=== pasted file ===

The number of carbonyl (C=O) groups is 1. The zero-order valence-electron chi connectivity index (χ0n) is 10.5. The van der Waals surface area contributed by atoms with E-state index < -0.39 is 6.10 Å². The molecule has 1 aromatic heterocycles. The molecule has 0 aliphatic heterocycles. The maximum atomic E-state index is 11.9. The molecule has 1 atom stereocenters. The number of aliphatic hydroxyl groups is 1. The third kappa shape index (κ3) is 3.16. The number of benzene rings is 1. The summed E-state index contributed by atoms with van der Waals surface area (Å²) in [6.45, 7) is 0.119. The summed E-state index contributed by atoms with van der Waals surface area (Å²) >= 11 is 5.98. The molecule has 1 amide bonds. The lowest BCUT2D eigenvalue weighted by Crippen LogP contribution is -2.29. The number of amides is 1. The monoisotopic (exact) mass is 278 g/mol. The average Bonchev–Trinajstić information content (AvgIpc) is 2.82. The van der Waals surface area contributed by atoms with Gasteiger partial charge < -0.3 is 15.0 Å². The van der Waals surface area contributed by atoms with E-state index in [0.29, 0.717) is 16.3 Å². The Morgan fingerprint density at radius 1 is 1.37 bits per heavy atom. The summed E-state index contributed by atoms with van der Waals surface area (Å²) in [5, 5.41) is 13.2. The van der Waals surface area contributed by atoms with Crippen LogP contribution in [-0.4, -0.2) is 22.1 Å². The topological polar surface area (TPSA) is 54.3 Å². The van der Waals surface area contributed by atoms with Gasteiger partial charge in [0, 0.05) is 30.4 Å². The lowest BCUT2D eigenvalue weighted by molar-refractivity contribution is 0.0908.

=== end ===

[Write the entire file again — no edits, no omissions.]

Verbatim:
The number of carbonyl (C=O) groups is 1. The zero-order valence-electron chi connectivity index (χ0n) is 10.5. The van der Waals surface area contributed by atoms with E-state index < -0.39 is 6.10 Å². The molecule has 1 aromatic heterocycles. The molecule has 0 aliphatic heterocycles. The maximum atomic E-state index is 11.9. The molecule has 1 atom stereocenters. The number of aliphatic hydroxyl groups is 1. The third kappa shape index (κ3) is 3.16. The number of benzene rings is 1. The summed E-state index contributed by atoms with van der Waals surface area (Å²) in [6.45, 7) is 0.119. The summed E-state index contributed by atoms with van der Waals surface area (Å²) >= 11 is 5.98. The molecule has 1 amide bonds. The lowest BCUT2D eigenvalue weighted by Crippen LogP contribution is -2.29. The number of amides is 1. The monoisotopic (exact) mass is 278 g/mol. The average Bonchev–Trinajstić information content (AvgIpc) is 2.82. The van der Waals surface area contributed by atoms with Gasteiger partial charge < -0.3 is 15.0 Å². The van der Waals surface area contributed by atoms with E-state index in [0.29, 0.717) is 16.3 Å². The Morgan fingerprint density at radius 1 is 1.37 bits per heavy atom. The summed E-state index contributed by atoms with van der Waals surface area (Å²) in [5, 5.41) is 13.2. The van der Waals surface area contributed by atoms with Crippen LogP contribution in [-0.4, -0.2) is 22.1 Å². The topological polar surface area (TPSA) is 54.3 Å². The van der Waals surface area contributed by atoms with Gasteiger partial charge in [0, 0.05) is 30.4 Å². The lowest BCUT2D eigenvalue weighted by molar-refractivity contribution is 0.0908.